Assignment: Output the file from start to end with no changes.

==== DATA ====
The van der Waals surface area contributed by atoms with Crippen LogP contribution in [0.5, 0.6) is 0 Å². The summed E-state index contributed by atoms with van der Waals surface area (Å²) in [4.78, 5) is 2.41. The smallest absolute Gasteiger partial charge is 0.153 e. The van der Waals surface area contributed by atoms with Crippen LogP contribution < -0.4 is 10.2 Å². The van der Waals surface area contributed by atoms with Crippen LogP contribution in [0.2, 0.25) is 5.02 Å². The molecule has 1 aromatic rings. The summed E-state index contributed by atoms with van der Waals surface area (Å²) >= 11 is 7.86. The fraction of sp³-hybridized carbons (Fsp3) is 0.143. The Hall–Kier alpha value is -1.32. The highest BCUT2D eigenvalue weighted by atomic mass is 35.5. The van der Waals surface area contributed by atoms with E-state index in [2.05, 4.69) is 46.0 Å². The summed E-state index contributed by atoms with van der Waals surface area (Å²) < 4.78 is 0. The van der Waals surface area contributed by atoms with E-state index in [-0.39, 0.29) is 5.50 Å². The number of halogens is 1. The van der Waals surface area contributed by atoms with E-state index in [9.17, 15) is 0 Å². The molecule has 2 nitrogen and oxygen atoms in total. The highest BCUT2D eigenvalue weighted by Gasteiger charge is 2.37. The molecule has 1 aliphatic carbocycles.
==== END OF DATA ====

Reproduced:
The van der Waals surface area contributed by atoms with Crippen LogP contribution in [0.5, 0.6) is 0 Å². The summed E-state index contributed by atoms with van der Waals surface area (Å²) in [4.78, 5) is 2.41. The smallest absolute Gasteiger partial charge is 0.153 e. The van der Waals surface area contributed by atoms with Crippen LogP contribution < -0.4 is 10.2 Å². The van der Waals surface area contributed by atoms with Crippen LogP contribution in [0.2, 0.25) is 5.02 Å². The molecule has 1 aromatic rings. The summed E-state index contributed by atoms with van der Waals surface area (Å²) >= 11 is 7.86. The fraction of sp³-hybridized carbons (Fsp3) is 0.143. The Hall–Kier alpha value is -1.32. The highest BCUT2D eigenvalue weighted by atomic mass is 35.5. The van der Waals surface area contributed by atoms with E-state index in [2.05, 4.69) is 46.0 Å². The summed E-state index contributed by atoms with van der Waals surface area (Å²) < 4.78 is 0. The van der Waals surface area contributed by atoms with E-state index in [-0.39, 0.29) is 5.50 Å². The number of halogens is 1. The van der Waals surface area contributed by atoms with E-state index in [9.17, 15) is 0 Å². The molecule has 2 nitrogen and oxygen atoms in total. The highest BCUT2D eigenvalue weighted by Gasteiger charge is 2.37. The molecule has 1 aliphatic carbocycles.